"In Europe, our two countries have an irreplaceable role: France and the United Kingdom account for two thirds of the defence spending of our 25 European partners and double their research efforts.
(...)
This new Franco-British brotherhood which I am calling for is essential in a Europe that is taking action.
Of course, for we French, Franco-German friendship is one of the cornerstones of European reconciliation. I am convinced that in today's Europe the Franco-German engine is still essential. But it is no longer enough..."
I cut the sentence there for effect. But in fact if you quote it in full, or the whole paragraph in full, even then the effect is there.
France has annoyed Germany lately with the idea of the Mediterranean Union, which French diplomacy did manage to push through. It disturbed the balance of the European Neighbourhood Policy: the "Twix bar" of a neighbourhood policy, with about equal weight given to the eastern and the southern EU peripheries, conforming to a balance of interests largely between France and Germany. Now France saw the Mediterranean as more important in French foreigh policy than something that can be subdued to such an interplay of interests. And to manage the Mediterranean, one has to manage the Middle East. So France needs the UK. If France wants to have a more weighty common European foreign policy (something resembling it more as a result of better coordination between actually weighty EU member states), France needs the UK. Globally, if the UK doesn't get a better compromise out of the European Union, France won't be able to have the UK influence the U.S. more according to its liking.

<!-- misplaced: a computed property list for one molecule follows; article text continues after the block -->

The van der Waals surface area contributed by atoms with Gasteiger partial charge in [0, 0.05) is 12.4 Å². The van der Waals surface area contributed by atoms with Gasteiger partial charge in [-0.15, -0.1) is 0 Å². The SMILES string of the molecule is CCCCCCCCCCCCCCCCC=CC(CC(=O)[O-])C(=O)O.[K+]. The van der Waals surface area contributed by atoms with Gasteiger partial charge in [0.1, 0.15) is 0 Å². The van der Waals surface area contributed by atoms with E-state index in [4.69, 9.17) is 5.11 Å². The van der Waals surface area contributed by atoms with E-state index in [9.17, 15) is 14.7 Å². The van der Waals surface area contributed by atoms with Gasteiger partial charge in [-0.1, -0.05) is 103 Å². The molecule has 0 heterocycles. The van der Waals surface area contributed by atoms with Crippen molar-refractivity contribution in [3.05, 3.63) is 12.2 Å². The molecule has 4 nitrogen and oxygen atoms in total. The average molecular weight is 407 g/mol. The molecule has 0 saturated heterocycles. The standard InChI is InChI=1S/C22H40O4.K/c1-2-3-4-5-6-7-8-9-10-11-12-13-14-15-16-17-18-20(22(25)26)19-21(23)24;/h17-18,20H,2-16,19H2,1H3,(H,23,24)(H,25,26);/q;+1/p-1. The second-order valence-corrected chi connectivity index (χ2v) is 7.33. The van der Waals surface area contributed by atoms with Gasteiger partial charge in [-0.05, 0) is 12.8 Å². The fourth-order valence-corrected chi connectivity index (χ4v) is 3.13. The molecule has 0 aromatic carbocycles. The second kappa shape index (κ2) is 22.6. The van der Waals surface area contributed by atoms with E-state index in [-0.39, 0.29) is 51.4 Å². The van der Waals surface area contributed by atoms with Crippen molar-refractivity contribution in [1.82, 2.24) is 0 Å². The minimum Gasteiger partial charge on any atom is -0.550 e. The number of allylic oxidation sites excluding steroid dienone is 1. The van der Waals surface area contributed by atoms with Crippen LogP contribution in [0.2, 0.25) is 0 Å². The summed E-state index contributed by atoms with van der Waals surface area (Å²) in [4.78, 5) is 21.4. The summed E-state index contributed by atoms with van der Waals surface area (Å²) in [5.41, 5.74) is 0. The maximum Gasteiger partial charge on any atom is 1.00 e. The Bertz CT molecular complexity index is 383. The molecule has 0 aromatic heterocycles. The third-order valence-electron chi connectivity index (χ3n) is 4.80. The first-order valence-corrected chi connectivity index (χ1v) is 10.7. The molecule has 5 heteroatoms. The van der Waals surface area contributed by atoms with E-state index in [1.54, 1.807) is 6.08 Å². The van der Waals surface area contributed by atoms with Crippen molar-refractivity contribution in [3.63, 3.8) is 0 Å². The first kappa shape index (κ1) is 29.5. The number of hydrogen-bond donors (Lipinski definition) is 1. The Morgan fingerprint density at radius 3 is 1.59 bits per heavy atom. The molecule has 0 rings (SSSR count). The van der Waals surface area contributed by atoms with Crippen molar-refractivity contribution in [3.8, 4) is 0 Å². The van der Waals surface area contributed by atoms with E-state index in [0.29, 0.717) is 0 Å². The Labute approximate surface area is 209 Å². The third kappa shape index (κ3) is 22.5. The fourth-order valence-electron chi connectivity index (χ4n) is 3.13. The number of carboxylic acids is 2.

Meanwhile, Russia is making a push to influence the equation regarding NATO's role in both the European and the global security architecture. With the French move closer to the U.S., Russia may find itself a better outcome in somewhat more cooperation with Europe, "enticing" Europe (according to the Russian point of view). Afghanistan is set to be one of those areas where Russia is looking to offer cooperation. So what is there more fitting to finish with than Sarkozy's words about Afghanistan:
"Together, our two countries are determined to remain engaged, side-by-side, with all our allies in Afghanistan where a vital struggle is being played out. France put to her Atlantic Alliance allies a coherent, comprehensive strategy to enable the Afghan people and their legitimate government to build a future of peace and development.
These proposals have been favourably received. France will therefore propose at the Bucharest summit to strengthen her military presence. We cannot accept the return of the Taliban and al Qaida in Kabul."

No comments: